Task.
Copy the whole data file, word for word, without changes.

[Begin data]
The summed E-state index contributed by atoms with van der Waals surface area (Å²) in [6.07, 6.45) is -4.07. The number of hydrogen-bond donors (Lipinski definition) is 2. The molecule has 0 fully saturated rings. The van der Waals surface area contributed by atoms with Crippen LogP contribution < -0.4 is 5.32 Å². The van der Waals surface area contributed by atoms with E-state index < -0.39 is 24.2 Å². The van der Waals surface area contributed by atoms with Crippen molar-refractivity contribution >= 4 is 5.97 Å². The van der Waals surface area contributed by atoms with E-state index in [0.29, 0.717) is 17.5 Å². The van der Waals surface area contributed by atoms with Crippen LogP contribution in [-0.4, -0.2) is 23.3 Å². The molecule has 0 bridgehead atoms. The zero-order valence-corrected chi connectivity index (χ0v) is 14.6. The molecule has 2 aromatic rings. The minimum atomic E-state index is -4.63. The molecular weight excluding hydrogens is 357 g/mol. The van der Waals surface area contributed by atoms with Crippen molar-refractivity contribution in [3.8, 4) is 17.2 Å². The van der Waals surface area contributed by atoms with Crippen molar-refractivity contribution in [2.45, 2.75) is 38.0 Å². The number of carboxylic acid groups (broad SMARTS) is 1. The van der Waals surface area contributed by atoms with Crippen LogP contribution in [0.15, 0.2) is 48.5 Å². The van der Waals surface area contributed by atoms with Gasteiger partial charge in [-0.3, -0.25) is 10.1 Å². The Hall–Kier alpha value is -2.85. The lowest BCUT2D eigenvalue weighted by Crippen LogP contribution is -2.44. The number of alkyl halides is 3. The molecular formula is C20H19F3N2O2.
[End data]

The summed E-state index contributed by atoms with van der Waals surface area (Å²) in [6.07, 6.45) is -4.07. The number of hydrogen-bond donors (Lipinski definition) is 2. The molecule has 0 fully saturated rings. The van der Waals surface area contributed by atoms with Crippen LogP contribution < -0.4 is 5.32 Å². The van der Waals surface area contributed by atoms with E-state index < -0.39 is 24.2 Å². The van der Waals surface area contributed by atoms with Crippen molar-refractivity contribution >= 4 is 5.97 Å². The van der Waals surface area contributed by atoms with E-state index in [0.29, 0.717) is 17.5 Å². The van der Waals surface area contributed by atoms with Crippen LogP contribution in [-0.4, -0.2) is 23.3 Å². The molecule has 0 bridgehead atoms. The zero-order valence-corrected chi connectivity index (χ0v) is 14.6. The molecule has 2 aromatic rings. The minimum atomic E-state index is -4.63. The molecular weight excluding hydrogens is 357 g/mol. The van der Waals surface area contributed by atoms with Crippen molar-refractivity contribution in [3.8, 4) is 17.2 Å². The van der Waals surface area contributed by atoms with Crippen molar-refractivity contribution in [2.45, 2.75) is 38.0 Å². The number of carboxylic acid groups (broad SMARTS) is 1. The van der Waals surface area contributed by atoms with Crippen LogP contribution in [0.15, 0.2) is 48.5 Å². The van der Waals surface area contributed by atoms with Gasteiger partial charge in [-0.3, -0.25) is 10.1 Å². The Hall–Kier alpha value is -2.85. The lowest BCUT2D eigenvalue weighted by Crippen LogP contribution is -2.44. The number of alkyl halides is 3. The molecular formula is C20H19F3N2O2.